As a female, and a female travel writer, Elizabeth Gilbert’s Eat, Pray, Love has tarred us with a very particular brush.
Dear Elizabeth Gilbert, You’re probably a lovely person, but I just wanted to let you know that Eat, Pray, Love ruined everything.
I’m glad you found yourself and your handsome Brazilian after what sounds like a painful divorce. I accept that millions of readers have been inspired by your soul searching, even if I was not—so I’ll get straight to the point. Liz, your book is marketed as a travel memoir. In fact, it is marketed as the travel memoir for women. To be fair, I understand how marketing works and that you may have had nothing to do with this. But you’ve still ruined things for the rest of us.
By us, I’m referring to an admittedly small group of women who have written our own manuscripts that, whether or not we want them to, publishers slap the label “travel memoir” onto—which means we automatically get compared to your bestseller. And, by extension, to the Julia Roberts movie where it takes her a quarter of the film to even leave America.
Liz, we’re compared to you simply because we’re women. I’m not saying your pseudo-spiritual claptrap isn’t well-written and even entertaining in parts, depending on whether a reader is into long-winded descriptions of God and prayer and how the universe manifests what you’re seeking.* Liz, you can probably tell I’m not a great believer in getting things just because you’ve prayed for them. I’ve traveled in far too many poverty-stricken countries to see how that could possibly be true. Oh, that’s right, so have you. Liz, I get that you wrote a book set in Italy and India and Indonesia which tells us next to nothing about Italians, Indians, or Indonesians. If you wanted to meet Indians, you would have set foot outside of the ashram, after all. It wasn’t even that your descriptions of the Americans and Australians and Europeans populating your travels didn’t grab me—it’s just that now publishers seem to think that’s what travel is. For women.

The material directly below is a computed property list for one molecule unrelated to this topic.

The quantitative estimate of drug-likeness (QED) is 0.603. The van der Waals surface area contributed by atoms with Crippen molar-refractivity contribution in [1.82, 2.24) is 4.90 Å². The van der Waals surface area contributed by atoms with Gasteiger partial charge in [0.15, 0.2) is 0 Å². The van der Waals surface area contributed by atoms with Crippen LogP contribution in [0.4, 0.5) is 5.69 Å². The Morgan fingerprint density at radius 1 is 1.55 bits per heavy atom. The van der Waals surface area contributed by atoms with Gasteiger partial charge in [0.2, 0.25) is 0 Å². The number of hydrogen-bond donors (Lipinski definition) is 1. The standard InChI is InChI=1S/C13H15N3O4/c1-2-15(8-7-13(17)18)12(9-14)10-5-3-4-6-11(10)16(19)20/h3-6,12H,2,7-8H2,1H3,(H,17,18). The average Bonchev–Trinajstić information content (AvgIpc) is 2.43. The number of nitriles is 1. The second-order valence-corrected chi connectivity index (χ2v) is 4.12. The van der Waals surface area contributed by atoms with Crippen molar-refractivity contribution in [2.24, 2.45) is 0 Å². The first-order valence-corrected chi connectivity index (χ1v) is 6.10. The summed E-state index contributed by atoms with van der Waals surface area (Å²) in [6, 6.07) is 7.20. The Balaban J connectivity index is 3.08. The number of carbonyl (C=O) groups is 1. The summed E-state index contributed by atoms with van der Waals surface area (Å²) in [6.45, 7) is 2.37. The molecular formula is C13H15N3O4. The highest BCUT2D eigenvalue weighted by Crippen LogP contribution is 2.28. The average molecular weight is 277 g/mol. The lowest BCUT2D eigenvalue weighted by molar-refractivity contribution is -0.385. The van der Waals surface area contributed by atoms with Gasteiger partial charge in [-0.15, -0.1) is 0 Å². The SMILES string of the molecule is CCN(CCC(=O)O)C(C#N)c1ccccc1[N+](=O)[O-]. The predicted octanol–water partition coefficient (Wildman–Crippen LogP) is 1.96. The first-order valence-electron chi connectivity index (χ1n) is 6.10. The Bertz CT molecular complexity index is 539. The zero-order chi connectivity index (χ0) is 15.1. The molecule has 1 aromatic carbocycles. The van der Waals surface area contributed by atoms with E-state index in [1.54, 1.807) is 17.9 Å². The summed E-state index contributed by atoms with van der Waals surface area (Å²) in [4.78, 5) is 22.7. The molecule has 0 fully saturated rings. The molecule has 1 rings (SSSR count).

Liz, I pitched my manuscript to a publisher the other day and they asked me, “What’s your spiritual journey? What did you learn about yourself? Is it the next Eat, Pray, Love?” She actually apologized for asking the last question, but she asked it anyway. Liz, I wonder whether male travel writers get asked if they found themselves?
I had to google Bill Bryson to find out if he was married. And I’ve read plenty of his books. They’re all about travel, you see. Men don’t need to have an epiphany or fall in love while traveling to write a book that people will read. But not us, Liz. Not the women writers. Even though women have been reading about men traveling for centuries, female travel memoirs will apparently only be read by women. And, apparently, women readers only want to eat, pray, and love.
Liz, I would like to rejoice in every female writer’s success, I really would. The problem is, you showed us that women could sell travel books, just as long as those books weren’t really about travel.
So, thanks, Liz. You ruined everything.
(*If you’re a rather privileged white woman from a western country with a passport that allows you to cross borders and enough in your bank account to not work for a year.)